The Los Angeles Lakers came into the 15th game of the season with an even record (7-7), which to most is far better than expected. With a 4-3 record at Staples Center, the team attempted to keep their home record over .500 yet again without their vocal leader.
Point guard D’Angelo Russell, who played through a knee issue against Chicago, reported soreness to head coach Luke Walton. The issue seems to be tentatively serious, as he has been ruled out for the contest against the Oklahoma City Thunder and the following contest against the Golden State Warriors.
The game started off with both teams aggressive, as Russell Westbrook arrived back to his stomping grounds with his family in attendance. Without Russell, the Lakers elected to start Jose Calderon at the point guard position. The Spaniard was an obvious mismatch against Westbrook, so Walton elected to put Nick Young on him instead.
The Lakers started off with strong execution, using their rotations to open up certain shots. With proper ball movement, Calderon was left wide open and knocked down a corner three. A few plays later, Calderon dribbled through traffic and gave a handoff to a trailing Young who knocked down a deep three.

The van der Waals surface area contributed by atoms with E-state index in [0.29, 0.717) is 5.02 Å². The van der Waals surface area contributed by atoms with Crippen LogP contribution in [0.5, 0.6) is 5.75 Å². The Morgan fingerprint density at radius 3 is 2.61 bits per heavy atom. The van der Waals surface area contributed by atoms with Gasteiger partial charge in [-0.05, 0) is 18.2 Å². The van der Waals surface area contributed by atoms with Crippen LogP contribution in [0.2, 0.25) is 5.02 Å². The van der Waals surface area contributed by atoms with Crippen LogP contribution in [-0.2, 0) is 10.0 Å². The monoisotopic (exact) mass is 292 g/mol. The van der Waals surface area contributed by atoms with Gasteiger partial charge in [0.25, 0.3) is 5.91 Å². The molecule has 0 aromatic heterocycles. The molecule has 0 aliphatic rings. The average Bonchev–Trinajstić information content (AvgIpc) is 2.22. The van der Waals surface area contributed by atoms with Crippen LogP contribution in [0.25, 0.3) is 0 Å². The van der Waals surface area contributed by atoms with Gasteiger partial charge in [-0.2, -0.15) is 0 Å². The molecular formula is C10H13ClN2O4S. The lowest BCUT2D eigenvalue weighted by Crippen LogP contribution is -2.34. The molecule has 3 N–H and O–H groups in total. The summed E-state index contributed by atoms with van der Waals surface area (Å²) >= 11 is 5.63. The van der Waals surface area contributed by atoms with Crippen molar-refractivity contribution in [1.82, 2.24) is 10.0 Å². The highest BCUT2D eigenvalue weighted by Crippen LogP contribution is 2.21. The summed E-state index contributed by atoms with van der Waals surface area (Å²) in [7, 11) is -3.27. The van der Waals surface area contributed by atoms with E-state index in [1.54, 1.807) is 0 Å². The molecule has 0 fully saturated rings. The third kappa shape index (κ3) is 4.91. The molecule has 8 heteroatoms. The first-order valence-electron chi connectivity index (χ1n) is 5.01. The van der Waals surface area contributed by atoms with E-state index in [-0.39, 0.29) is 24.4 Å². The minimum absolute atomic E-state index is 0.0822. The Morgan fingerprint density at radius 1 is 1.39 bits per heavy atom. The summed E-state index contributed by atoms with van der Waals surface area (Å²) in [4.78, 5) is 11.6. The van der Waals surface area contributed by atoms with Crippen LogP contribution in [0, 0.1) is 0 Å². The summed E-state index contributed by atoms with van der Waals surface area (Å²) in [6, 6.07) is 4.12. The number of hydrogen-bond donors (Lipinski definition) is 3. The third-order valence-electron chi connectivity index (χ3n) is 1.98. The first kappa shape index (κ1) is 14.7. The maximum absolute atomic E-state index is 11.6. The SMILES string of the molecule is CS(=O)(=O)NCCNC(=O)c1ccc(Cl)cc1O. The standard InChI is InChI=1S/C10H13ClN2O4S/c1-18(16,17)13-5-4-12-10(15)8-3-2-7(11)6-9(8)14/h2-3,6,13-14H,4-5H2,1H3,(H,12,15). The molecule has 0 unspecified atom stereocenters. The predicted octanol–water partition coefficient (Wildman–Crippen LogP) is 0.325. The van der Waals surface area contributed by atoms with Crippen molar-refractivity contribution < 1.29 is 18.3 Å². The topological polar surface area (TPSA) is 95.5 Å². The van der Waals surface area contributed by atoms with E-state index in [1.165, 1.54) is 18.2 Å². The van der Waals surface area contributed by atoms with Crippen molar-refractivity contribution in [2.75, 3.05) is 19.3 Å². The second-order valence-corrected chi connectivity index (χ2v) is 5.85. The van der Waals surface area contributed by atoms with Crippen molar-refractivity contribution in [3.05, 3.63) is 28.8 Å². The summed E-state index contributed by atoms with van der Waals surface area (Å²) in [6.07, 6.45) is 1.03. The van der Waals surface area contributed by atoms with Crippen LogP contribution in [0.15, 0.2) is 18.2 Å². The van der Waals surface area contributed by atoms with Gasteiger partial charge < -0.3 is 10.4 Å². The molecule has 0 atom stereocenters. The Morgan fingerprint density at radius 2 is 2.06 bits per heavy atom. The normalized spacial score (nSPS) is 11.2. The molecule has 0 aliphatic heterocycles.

Power forward Julius Randle, who was questionable coming into the game, received the start and came ready to play. Against the feisty bigs of the Thunder, Randle used his abilities in transition to create opportunities for him and his teammates. After a defensive rebound, he dribbled past Steven Adams and Enes Kanter and gave a dime to center Timofey Mozgov, who promptly threw down the one-handed slam.
On the defensive end, the Lakers attempted to keep their hands upright anytime someone was in the paint, which had early success. Westbrook missed a few easy buckets in the paint, which then transitioned into offense for the Lakers.